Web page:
Rather, I think that a more likely explanation is the longstanding supersense belief that others have an essence of identity that can be incorporated by contact. Certainly this is what Swedish researcher Margareta Sanner has found in her interviews with patients and the general public. Not only do we believe we can absorb the vitality of others by intimate connection, we also believe we can absorb some by their memories and personality. And what could be more intimate that sharing a physical connection with another through the incorporation of part of their body into our own.

This is why one of the greatest concerns for potential organ recipients is the loss of one’s own identity. In 1999, a 16-year-old girl dying from heart failure was forcibly given a heart transplant because she had refused the life-saving operation. She was so concerned that she would lose her identity with some else’s heart insider her, that she preferred certain death.

It does not have to be an organ. My grad student Arno just translated this article from a Dutch paper that reports a recent situation where a Serb was holidaying in Croatia and learned that the country was suffering from a severe lack of blood donated for operation. Having donated blood for years the man turned up at the hospital and offered to make a donation. This was gratefully accepted until they discovered that he was a Serb. When asked why he was turned away, the hospital explained that patients would not accept a transfusion of Serbian blood. It was bad blood.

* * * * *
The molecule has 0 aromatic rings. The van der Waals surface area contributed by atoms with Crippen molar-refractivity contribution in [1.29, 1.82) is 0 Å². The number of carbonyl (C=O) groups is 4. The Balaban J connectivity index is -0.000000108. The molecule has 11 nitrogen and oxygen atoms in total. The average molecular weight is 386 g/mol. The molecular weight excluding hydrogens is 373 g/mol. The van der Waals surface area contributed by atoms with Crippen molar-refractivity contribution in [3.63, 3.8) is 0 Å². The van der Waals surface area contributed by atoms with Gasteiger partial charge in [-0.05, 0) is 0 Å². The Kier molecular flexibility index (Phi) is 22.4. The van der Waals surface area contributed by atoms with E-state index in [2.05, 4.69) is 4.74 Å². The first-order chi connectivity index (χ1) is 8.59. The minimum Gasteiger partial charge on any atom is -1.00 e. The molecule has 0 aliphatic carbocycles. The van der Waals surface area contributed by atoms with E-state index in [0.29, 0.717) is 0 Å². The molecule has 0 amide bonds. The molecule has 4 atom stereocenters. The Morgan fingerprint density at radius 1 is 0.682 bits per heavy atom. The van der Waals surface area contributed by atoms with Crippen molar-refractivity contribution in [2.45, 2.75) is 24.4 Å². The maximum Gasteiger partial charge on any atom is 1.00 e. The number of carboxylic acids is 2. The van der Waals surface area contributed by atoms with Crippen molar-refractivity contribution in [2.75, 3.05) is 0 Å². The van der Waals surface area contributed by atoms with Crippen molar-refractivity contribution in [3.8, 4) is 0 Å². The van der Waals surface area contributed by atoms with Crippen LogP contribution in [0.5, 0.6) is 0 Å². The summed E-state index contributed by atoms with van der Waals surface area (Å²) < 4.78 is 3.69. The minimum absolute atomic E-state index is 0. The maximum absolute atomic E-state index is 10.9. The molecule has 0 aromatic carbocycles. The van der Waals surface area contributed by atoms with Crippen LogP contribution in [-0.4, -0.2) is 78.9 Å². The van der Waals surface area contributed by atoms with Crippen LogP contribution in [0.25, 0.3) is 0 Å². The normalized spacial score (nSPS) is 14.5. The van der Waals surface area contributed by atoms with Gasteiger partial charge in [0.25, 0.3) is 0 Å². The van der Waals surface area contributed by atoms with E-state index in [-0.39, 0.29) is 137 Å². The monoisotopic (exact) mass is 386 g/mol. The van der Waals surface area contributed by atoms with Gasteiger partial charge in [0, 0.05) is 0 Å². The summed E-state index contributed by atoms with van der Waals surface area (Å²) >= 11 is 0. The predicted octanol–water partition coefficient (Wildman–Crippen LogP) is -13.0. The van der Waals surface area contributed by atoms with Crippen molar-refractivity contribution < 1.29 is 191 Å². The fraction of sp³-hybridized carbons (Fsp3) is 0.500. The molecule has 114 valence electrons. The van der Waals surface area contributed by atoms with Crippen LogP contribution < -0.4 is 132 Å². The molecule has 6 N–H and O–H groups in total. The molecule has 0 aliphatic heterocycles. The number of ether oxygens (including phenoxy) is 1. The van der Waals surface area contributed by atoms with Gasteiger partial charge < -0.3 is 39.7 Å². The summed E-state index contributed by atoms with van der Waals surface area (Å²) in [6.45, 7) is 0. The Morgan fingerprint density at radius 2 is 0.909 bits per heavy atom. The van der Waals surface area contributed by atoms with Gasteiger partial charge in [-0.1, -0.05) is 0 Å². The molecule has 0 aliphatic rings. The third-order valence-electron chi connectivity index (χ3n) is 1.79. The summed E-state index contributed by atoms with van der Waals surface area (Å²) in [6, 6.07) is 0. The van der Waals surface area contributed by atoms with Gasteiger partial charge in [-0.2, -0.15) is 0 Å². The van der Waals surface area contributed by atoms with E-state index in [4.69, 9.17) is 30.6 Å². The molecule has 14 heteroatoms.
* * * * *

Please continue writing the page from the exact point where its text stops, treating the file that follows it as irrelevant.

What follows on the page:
This reminds me of a number of recent scandals in the US and UK where families where not happy about their loved one’s organs going to recipients from a different race. When a Newcastle Hospital accepted an organ donation on the condition it went only to a white recipient, UK legislation was enacted in 2000 to stop families dictating who should receive donations.

It is not only the recipients of organs who believe that they take on the personality of the donor, so do the relatives who think that the deceased lives on in a new body! No wonder the UK transplant coordination centre is not keen to discuss this problem as such beliefs could hamper their program to recruit more donors.

I am not sure how I would react to someone else’s organs inside me. On an intellectual level I know that organs are just component parts that serve a function but to be honest, I think I too would have to fight hard not to believe that I had part of someone else living on inside of me. It’s only natural.  


Filed under Essentialism, Radio, supernatural